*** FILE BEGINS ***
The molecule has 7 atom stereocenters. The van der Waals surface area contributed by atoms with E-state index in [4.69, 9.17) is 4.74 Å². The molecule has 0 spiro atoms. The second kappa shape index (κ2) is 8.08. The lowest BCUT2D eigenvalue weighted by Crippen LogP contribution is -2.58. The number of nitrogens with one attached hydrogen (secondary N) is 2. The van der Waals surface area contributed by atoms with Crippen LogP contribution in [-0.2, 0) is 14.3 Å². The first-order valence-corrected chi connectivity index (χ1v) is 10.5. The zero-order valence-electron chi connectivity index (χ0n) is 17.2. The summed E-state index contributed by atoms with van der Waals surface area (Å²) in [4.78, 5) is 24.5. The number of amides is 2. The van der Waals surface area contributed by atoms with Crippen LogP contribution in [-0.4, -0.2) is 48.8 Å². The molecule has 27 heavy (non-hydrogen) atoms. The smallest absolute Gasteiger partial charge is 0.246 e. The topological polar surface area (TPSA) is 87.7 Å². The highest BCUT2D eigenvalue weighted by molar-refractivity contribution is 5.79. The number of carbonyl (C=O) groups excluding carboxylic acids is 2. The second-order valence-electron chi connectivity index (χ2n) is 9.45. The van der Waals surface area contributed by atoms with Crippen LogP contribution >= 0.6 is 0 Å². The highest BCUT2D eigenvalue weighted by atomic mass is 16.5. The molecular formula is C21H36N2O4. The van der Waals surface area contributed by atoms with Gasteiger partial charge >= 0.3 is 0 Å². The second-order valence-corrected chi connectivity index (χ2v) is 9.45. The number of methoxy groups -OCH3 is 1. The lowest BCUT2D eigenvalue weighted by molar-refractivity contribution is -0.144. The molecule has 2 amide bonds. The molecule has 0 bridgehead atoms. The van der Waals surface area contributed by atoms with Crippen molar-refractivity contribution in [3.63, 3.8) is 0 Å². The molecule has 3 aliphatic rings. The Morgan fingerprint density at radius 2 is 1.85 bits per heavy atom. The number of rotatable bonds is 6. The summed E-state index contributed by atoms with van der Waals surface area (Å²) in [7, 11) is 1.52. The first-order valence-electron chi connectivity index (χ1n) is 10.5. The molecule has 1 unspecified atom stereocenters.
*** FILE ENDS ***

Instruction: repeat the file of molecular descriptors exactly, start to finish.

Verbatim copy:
The molecule has 7 atom stereocenters. The van der Waals surface area contributed by atoms with E-state index in [4.69, 9.17) is 4.74 Å². The molecule has 0 spiro atoms. The second kappa shape index (κ2) is 8.08. The lowest BCUT2D eigenvalue weighted by Crippen LogP contribution is -2.58. The number of nitrogens with one attached hydrogen (secondary N) is 2. The van der Waals surface area contributed by atoms with Crippen LogP contribution in [-0.2, 0) is 14.3 Å². The first-order valence-corrected chi connectivity index (χ1v) is 10.5. The zero-order valence-electron chi connectivity index (χ0n) is 17.2. The summed E-state index contributed by atoms with van der Waals surface area (Å²) in [4.78, 5) is 24.5. The number of amides is 2. The van der Waals surface area contributed by atoms with Crippen LogP contribution in [-0.4, -0.2) is 48.8 Å². The molecule has 27 heavy (non-hydrogen) atoms. The smallest absolute Gasteiger partial charge is 0.246 e. The topological polar surface area (TPSA) is 87.7 Å². The highest BCUT2D eigenvalue weighted by molar-refractivity contribution is 5.79. The number of carbonyl (C=O) groups excluding carboxylic acids is 2. The second-order valence-electron chi connectivity index (χ2n) is 9.45. The van der Waals surface area contributed by atoms with Crippen LogP contribution >= 0.6 is 0 Å². The highest BCUT2D eigenvalue weighted by atomic mass is 16.5. The molecular formula is C21H36N2O4. The van der Waals surface area contributed by atoms with Gasteiger partial charge >= 0.3 is 0 Å². The second-order valence-corrected chi connectivity index (χ2v) is 9.45. The number of methoxy groups -OCH3 is 1. The lowest BCUT2D eigenvalue weighted by molar-refractivity contribution is -0.144. The molecule has 2 amide bonds. The molecule has 0 bridgehead atoms. The van der Waals surface area contributed by atoms with Crippen molar-refractivity contribution in [3.63, 3.8) is 0 Å². The molecule has 3 aliphatic rings. The Morgan fingerprint density at radius 2 is 1.85 bits per heavy atom. The number of rotatable bonds is 6. The summed E-state index contributed by atoms with van der Waals surface area (Å²) in [7, 11) is 1.52. The first-order valence-electron chi connectivity index (χ1n) is 10.5. The molecule has 1 unspecified atom stereocenters.